When: 7/31/2009 11:30 AM to 1 PM PDT
Where: Microsoft Windows, 700 Bellevue Way NE 15th Floor, Bellevue, WA 98004
Kevin Jackson is the Technical Chair for the 1st Annual Government IT Conference & Expo
to be held on 10/6/2009 in Washington, DC. Kevin writes in his Letter from the Technical Chair post of 7/13/2009:
To highlight the importance of this conference, I only need to repeat the guiding principles driving President Obama’s technology agenda:
Innovation in the Economy: Drive Economic Growth and Solve National Problems By Deploying a 21st Century Information Infrastructure Innovation in Science: Invest in Science and Science Education Innovation in Public Administration: Creating an Open and Secure Government Restoring a Culture of Accountability through Openness and Transparency of Government Operations and Information
Where: Washington, DC (venue TBD)
•••• Charles Babcock reports BMC Software Sees Hybrid Clouds On Horizon in this article of 7/17/2009 for InformationWeek:
BMC (NYSE: BMC) Software is working to give IT managers the power to provision their internal users with virtual machines, regardless of whether those VMs are hosted on company servers or in the Amazon (NSDQ: AMZN) EC2 cloud.
It's another step toward what observers call the hybrid cloud, or an internal data center working hand-in-glove with an external set of resources in a public cloud. Such a linkage would allow data centers to carry the bulk of a company's computing workload, but rely on a cloud to handle load spikes or non-critical, variable tasks, such as software testing. It may sound like BMC is just climbing aboard a hot button issue, but Herb Van Hook, VP of business planning, said BMC "has been led to the cloud by our customers. We had a joint customer with Amazon who was building out a hybrid cloud." …
•••• Maureen O’Gara casts a more jaundiced eye on BMC’s offering in her BMC Latest Cloud Me-Too post of 7/17/2009: “BMC is leveraging Amazon’s EC2 to get a piece of the cloud action.” …
•••• Alex Hadley reported The end of Sun in his 7/16/2009 post for Software Development Times:
At 10:05 a.m. Pacific time today, Sun Microsystems' fate was sealed. At that exact moment, shareholder voting closed, and the motion to accept the acquisition offer from Oracle was approved. There was little fanfare. Jonathan Schwartz, Sun's CEO, and Scott McNealy, its chairman, were both absent. Schwartz was said to be sick. I can't help but think it was psychosomatic. …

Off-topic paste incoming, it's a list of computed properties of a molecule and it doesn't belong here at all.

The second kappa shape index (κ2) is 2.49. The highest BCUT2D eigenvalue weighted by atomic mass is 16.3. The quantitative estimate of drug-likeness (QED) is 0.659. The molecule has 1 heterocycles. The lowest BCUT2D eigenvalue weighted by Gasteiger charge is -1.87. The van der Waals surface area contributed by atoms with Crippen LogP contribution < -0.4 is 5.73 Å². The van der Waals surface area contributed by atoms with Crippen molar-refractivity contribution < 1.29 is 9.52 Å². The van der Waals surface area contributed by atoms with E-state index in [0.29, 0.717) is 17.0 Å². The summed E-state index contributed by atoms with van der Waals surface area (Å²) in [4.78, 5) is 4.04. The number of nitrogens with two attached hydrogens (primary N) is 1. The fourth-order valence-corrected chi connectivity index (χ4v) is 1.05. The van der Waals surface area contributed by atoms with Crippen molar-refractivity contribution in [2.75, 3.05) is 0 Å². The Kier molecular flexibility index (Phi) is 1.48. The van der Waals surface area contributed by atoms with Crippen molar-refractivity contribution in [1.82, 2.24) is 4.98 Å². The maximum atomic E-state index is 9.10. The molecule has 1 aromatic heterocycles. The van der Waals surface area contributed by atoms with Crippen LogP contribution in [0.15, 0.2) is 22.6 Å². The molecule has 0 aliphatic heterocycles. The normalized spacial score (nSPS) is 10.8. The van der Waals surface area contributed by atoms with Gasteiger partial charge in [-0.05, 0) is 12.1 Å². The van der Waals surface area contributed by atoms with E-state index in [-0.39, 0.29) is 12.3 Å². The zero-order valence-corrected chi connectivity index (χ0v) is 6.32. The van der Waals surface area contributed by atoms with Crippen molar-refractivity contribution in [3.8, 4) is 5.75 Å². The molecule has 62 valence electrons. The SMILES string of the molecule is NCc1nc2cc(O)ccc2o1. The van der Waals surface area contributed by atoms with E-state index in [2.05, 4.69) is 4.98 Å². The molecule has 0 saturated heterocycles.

Truly an ignominious end.
••• Sun Microsystems Systems News interviews Sun VP Hal Stern in Change Is in the Wind for Sysadmins Says Sun VP of 7/17/2009:
The cloud, whether private or public, says Sun VP Hal Stern, will change the nature of the system administrator's job, demanding a shift of emphasis from hardware and reliability to software. He shared his views with Alex Goldman in an interview for internetnews.com. "With services, we are leaving the hardware world," Stern said.
••• William Vambenepe's REST in practice for IT and Cloud management (part 1: Cloud APIs) post of 7/16/2009 “compare[s] four public Cloud APIs (AWS EC2, GoGrid, Rackspace and Sun Cloud) to see what practical benefits REST provides for resource management protocols.”
• Rackspace announced its Public API for Cloud Computing Servers in this 7/14/2009 post to Cloudonomics Journal:
Rackspace Hosting has announced the availability of the public beta of its Cloud Servers® API. Cloud Servers, part of the company’s portfolio of cloud services, is an Infrastructure as a Service (IaaS) offering that provides inexpensive compute capacity that can be instantly sized allowing businesses to pay only for what it uses—as needed. Through the open, standards-based API, Rackspace Cloud customers can now manage their cloud infrastructure with greater control and flexibility. The API, for example, enables elastic scenarios as users can write code that programmatically detects load and scales the number of server instances up and down
••• You also can read An Interview With The Architects of The [Rackspace] Cloud Servers API posted 7/14/2009.